PPP’s Saleem Mandviwalla, who was part of the party’s economic team that met International Monetary Fund (IMF) representatives ahead of the finalisation of a new $3bn deal, said on Saturday the global lender’s reservation at the time of consultation was that elections should be held on time.
The IMF had held meetings with political parties in the ruling coalition, as well as the opposition PTI, before its executive board approved a $3bn Standby Arrangement earlier this month — a bailout package deemed crucial to support the country’s ailing economy — just as a previous one expired.
The consultations were held to seek assurances from political parties about the implementation of the new lender-supported programme that will span three governments.
However, another member from the PPP’s economic team, Syed Naveed Qamar, said back then that no talks regarding elections were held as it was not the mandate of the IMF team.
Meanwhile, reports said PTI chief Imran Khan had sought a guarantee for elections to be held on time during the meeting with the IMF.
When asked about the consultations today during DawnNews programme ‘Doosra Rukh’, Mandviwalla said, “They (IMF) had just one reservation — that elections should be held on time.”
To a question about the Fund having reservations regarding the caretaker setup that would take over the country’s reign after the dissolution of the National Assembly, the PPP senator replied in the negative.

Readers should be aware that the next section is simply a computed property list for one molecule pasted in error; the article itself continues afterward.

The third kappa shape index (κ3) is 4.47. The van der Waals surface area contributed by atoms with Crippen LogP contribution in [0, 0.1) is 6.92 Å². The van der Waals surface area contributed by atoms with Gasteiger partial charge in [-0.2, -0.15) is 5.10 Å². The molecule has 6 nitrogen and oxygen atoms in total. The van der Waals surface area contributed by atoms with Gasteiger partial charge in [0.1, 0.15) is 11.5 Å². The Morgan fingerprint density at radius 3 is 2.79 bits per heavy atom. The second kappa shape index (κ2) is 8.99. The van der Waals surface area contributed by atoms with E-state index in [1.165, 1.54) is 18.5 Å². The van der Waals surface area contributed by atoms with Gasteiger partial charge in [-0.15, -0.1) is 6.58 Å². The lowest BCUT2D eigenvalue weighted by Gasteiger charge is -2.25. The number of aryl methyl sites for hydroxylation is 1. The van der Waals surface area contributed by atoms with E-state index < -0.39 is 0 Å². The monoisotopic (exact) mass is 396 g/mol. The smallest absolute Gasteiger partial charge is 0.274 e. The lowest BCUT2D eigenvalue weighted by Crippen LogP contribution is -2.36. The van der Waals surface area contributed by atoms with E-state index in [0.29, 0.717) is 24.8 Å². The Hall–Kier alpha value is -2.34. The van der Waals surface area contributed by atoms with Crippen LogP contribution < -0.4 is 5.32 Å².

He was of the view that “we are responsible for relations going sour with the IMF”.
“Five finance ministers came and all of them blamed each other. The IMF feels that although the government agrees to its terms, but political parties begin a blame game.
“So they (IMF) have basically taken a commitment from all political parties that they will follow the Fund’s programme … They have taken a commitment from us and we have given them a commitment,” he said.
He said the Fund conveyed to political parties during the meetings that “you are a sovereign country and you have to follow what you agree to”.
Mandviwalla’s remarks have come as political parties prepare for general elections with Prime Minister Shehbaz Sharif having announced the the assemblies would be dissolved in August.
But confusion persists about whether the coalition partners would go for the normal dissolution of the NA on completion of its term on August 12, or advise the president for an early dissolution.
According to Article 224 of the Constitution, “A general election to the National Assembly or a provincial assembly shall be held within a period of 60 days immediately following the day on which the term of the assembly is due to expire, unless the Assembly has been sooner dissolved”.
In case of early dissolution, the ECP is bound to hold the general elections within a period of 90 days after the dissolution, according to Article 224(2).